Jonah Goldberg

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  • Trump Campaign Adopts Right-Wing Media’s Clinton Server Canard To Deflect From Trump’s Alleged Russian Ties

    ››› ››› JARED HOLT

    Right-wing media pushed the idea that the supposed Russian hack and release of Democratic National Committee (DNC) emails also means that Russians hacked Hillary Clinton’s server and stole information. Eventually, Paul Manafort, GOP presidential nominee Donald Trump’s campaign chair, repeated the claim to deflect attention from Trump’s alleged ties to Russia. 

  • Right-Wing Media Use Wisconsin Primary Turnout To Dismiss Discriminatory Impact Of Voter ID Laws

    ››› ››› CRISTINA LOPEZ, ALEX KAPLAN & DINA RADTKE

    Right-wing media figures are using the high April 5 voter turnout during the presidential primary in Wisconsin, which has a voter ID law, to dismiss concerns about the discriminatory impact of such laws. But experts say conclusions about the impact of voter ID laws cannot be drawn based only on high voter turnout, and several media outlets reported that the law did harm potential voters in the state's primary.

  • Jonah Goldberg Furious After Two National Review Colleagues Endorse Trump

    Right-Wing Economic Policy Darlings Larry Kudlow And Stephen Moore Are Regular Contributors To National Review

    Blog ››› ››› CRAIG HARRINGTON

    Moore and Kudlow

    National Review senior editor Jonah Goldberg berated two right-wing economic policy figureheads -- Stephen Moore and Larry Kudlow -- for what Goldberg saw as their abandonment of conservative principles by supporting Donald Trump's presidential candidacy. Both men have written extensively for National Review Online (NRO) promoting the conservative movement's economic agenda, with Kudlow acting as a contributing editor for the publication.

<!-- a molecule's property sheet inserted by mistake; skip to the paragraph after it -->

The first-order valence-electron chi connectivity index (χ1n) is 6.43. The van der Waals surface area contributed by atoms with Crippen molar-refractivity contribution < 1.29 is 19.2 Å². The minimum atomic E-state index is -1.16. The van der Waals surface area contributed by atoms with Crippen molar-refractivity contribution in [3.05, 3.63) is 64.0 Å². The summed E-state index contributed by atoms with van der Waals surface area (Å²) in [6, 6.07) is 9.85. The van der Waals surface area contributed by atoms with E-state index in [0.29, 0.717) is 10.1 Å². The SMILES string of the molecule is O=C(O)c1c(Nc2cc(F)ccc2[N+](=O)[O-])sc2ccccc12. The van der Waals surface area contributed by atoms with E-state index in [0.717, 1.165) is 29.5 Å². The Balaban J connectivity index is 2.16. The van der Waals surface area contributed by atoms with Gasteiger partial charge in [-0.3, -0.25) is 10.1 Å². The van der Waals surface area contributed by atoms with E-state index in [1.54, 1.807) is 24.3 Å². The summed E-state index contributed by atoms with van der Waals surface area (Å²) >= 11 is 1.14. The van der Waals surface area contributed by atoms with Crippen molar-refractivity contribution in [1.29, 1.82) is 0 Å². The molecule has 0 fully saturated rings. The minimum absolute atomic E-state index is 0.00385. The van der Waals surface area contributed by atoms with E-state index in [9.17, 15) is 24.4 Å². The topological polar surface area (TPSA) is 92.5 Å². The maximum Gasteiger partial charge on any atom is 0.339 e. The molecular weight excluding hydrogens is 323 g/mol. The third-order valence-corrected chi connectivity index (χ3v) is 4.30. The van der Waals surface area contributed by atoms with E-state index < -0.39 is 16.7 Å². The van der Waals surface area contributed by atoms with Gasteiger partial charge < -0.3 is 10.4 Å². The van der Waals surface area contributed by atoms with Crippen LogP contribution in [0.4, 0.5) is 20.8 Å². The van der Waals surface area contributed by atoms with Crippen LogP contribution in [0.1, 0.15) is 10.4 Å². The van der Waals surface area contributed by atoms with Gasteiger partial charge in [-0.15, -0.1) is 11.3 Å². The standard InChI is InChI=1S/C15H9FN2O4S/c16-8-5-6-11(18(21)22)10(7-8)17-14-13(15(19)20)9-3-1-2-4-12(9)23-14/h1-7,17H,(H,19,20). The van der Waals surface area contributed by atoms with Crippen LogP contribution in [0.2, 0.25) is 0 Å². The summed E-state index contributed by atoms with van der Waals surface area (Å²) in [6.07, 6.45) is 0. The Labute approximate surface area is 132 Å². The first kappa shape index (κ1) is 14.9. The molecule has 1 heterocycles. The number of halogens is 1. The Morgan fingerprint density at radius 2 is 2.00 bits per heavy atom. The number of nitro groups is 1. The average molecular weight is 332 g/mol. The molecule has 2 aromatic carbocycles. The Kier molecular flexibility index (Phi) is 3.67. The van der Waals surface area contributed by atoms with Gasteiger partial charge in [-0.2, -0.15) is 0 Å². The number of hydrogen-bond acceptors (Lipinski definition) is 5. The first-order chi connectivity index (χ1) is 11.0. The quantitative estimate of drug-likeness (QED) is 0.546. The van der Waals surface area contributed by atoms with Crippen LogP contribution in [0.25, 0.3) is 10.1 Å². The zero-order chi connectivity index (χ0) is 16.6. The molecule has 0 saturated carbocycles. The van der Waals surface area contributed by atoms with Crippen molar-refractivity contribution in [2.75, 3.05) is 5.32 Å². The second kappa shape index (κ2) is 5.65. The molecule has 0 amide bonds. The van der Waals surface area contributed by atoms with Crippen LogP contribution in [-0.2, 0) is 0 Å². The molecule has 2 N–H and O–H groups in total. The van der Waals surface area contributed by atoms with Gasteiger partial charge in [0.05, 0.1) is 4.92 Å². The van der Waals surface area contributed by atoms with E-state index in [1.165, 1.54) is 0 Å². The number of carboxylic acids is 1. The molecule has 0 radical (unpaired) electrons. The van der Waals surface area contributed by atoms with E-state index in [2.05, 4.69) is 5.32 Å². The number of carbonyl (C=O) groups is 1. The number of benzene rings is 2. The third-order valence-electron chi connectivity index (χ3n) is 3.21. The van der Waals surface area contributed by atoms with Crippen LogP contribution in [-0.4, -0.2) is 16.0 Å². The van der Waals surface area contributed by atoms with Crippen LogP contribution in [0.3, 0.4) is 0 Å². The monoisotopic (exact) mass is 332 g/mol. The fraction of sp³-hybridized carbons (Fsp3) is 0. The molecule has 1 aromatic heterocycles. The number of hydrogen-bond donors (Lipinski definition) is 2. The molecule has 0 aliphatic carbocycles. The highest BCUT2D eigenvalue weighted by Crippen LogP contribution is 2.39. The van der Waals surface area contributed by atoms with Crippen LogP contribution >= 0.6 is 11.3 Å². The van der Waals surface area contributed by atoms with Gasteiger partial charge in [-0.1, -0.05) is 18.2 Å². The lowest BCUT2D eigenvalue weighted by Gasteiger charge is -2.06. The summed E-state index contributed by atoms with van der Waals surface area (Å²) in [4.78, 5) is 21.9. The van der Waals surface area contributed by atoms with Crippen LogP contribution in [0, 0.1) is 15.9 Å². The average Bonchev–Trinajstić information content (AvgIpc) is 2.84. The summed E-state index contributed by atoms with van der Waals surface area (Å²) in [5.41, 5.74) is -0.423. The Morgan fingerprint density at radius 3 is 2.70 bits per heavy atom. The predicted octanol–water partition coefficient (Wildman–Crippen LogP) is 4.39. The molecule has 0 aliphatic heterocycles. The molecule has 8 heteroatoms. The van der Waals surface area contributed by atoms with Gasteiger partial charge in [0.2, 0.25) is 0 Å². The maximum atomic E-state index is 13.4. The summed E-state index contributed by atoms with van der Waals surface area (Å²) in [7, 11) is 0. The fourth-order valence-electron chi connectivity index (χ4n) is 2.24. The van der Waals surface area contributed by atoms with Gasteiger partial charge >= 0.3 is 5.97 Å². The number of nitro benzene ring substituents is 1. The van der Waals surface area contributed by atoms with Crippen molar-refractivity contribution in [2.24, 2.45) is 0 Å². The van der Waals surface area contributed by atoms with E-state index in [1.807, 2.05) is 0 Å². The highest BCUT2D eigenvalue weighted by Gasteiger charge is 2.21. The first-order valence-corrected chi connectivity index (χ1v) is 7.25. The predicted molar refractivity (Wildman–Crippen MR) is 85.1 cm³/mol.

The right-wing media civil war was on full display on March 9 when Goldberg attacked Heritage Foundation economist Stephen Moore and CNBC senior contributor Larry Kudlow for endorsing Trump, despite the Republican front-runner's lack of apparent conservative policy bona fides. Goldberg argued that Moore and Kudlow had abandoned conservative purity by endorsing "winning at any cost," and that Trump's policies are a "populist deformation of conservatism." Goldberg's decision to target Moore and Kudlow for their embrace of Trump is particularly interesting given how much the two men have contributed to National Review and National Review Online over the years.

    Moore's regular publication history with the outlet dates back to 2003, when he was an ardent champion of the Bush administration's tax cuts, and picked up steam in 2014 when he used NRO to promote Republican talking points on tax and regulatory policy, the federal budget and deficit, and the minimum wage. Kudlow's ties to the outlet where he serves as both a contributing editor (in print) and a columnist and economics editor (online) are even more extensive, dating to 1999.

    Goldberg may be targeting Moore and Kudlow for apostasy now, but they have been boosting Trump for some time now -- weeks in the case of Moore, and months for Kudlow. Moore praised Trump in a February 11 column for The American Spectator, suggesting he could "expand the Republican base to include independents and union Democratic voters" and claimed that "Trump is the anti-Obama in every way ... . Trump emanates love for America and pledged to 'make America great again.'" CNBC contributer James Pethokoukis also listed Moore as part of Trump's "council of wise men" on February 22. Goldberg wrote that Kudlow "has moved markedly in Trump's direction" on policy, and Kudlow also expressed his support for Trump's tax plan in September when it was released.

    In January, the National Review launched a conservative war on Trump with a dedicated "Against Trump" issue, referring to him as a "philosophically unmoored political opportunist." Goldberg's March 9 article berating Moore and Kudlow is just another barrage in the right-wing media civil war over Trump (emphasis added):